By Calin Coman-Enescu, Director of Capital Markets, New Frontier Data
Europe is a diverse region in constant flux, and as a result so its regulations are ever-changing.
While the European Union (EU) includes 27 member states with approximately 447 million residents, the United Nations also recognizes 17 other nations on the continent. They make for a lot of moving parts, and despite overarching laws and regulations on a supranational level imposed by the European Commission, each EU country has its own laws for CBD and regulations for implementation. While in North America CBD products are readily available, the EU’s regulatory fragmentation is effectively constraining cannabis and CBD companies from making major inroads in the European market, while making it onerously difficult to move product between member states.
Despite the challenges, significant demand exists. As described in the recent foundational survey for New Frontier Data’s EU CBD Consumer Report: 2019 Overview, 46% of Europeans view CBD favourably, while 15% conversely have a negative impression of CBD and CBD products. Meanwhile, a reported 77% of respondents believe that CBD should be accessible in some form or another:
As a result of the difficulties faced by companies trying to meet such demand, there is a substantial grey market in Europe existing under the radar of most regulators. The recent novel food ruling only adds to the confusion. Not only does it pose a problem for professional firms entering the market, but it means consumers are often left purchasing products of dubious quality with potential health consequences.
As ever in Europe however, change is afoot for better or worse. Portugal last year implemented new laws for hemp products to be regulated under Infarmed. As a result, industrial hemp farmers must now submit to a licensing procedure as strict as the one for medical cannabis, while also remaining true to the country’s original regulations as issued by the Direcção-Geral de Alimentação e Veterinária (DGAV), the Portuguese National Authority for Animal Health. The upshot leaves a huge administrative burden on farmers and producers; while acknowledged by the government which promised new regulations in August 2019, no relief has yet been presented.
Further north, Luxembourg is poised to become the first European nation to fully legalize cannabis, if business is not necessarily booming. Though CBD products are completely legal in Europe’s investment management centre, the authorities are militant about enforcement — last year, police checks were conducted on 34 among some 40-odd shops in the small city-nation. At the same time, new tax regulations enacted last December have seen the rates imposed jump from 3% (the standard on food items) to 33% plus 17% VAT. The 47% increase in the tax burden has hit small businesses particularly hard, and it remains to be seen how many merchants will survive the change.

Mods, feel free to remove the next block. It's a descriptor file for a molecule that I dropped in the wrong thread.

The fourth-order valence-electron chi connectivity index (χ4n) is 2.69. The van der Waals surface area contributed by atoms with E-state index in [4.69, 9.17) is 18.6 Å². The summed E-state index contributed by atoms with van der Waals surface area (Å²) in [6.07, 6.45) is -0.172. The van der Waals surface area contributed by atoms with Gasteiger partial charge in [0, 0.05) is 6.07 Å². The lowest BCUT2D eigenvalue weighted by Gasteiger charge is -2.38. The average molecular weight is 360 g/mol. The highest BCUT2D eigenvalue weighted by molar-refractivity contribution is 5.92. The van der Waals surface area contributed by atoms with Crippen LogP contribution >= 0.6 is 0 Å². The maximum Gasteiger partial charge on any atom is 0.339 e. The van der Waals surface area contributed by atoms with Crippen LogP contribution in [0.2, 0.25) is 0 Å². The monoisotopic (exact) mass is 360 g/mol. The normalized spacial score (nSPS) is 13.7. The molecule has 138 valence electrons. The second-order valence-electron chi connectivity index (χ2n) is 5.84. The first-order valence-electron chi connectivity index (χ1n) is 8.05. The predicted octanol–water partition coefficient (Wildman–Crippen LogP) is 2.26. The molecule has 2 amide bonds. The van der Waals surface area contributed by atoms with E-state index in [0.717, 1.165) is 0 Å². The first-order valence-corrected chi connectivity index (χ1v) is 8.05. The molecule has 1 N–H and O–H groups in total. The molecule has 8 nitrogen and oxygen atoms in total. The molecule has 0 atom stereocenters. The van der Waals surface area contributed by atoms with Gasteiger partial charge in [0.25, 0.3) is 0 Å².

Conversely, across the English Channel there is a beacon of hope aglow as Boris Johnson’s administration aims to set the U.K. free from the regulatory orbit of the EU, and his cabinet members are beginning to take note of the industry. Meantime, industry giants GW Pharma and British Sugar continue to charge ahead with the production of cannabis-based medicines. Blair Gibbs, policy advisor to Johnson, has gone so far as to call the U.K. licensing position „perverse” and „unsustainable”, whilst noting that the novel foods regime is „not workable for the U.K. CBD market”.
The sampling of examples gives indication of the regulatory variable in Europe, and impacts unfolding as a result. New Frontier Data will continue to track regulatory developments involving European CBD, and will plan to discuss wider cannabis and hemp regulatory and policy on a global scale with Hoban Law Group at the InterCannAlliance Europe Symposium this April.
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The preceding article is from one of our external contributors. It does not represent the opinion of Benzinga and has not been edited.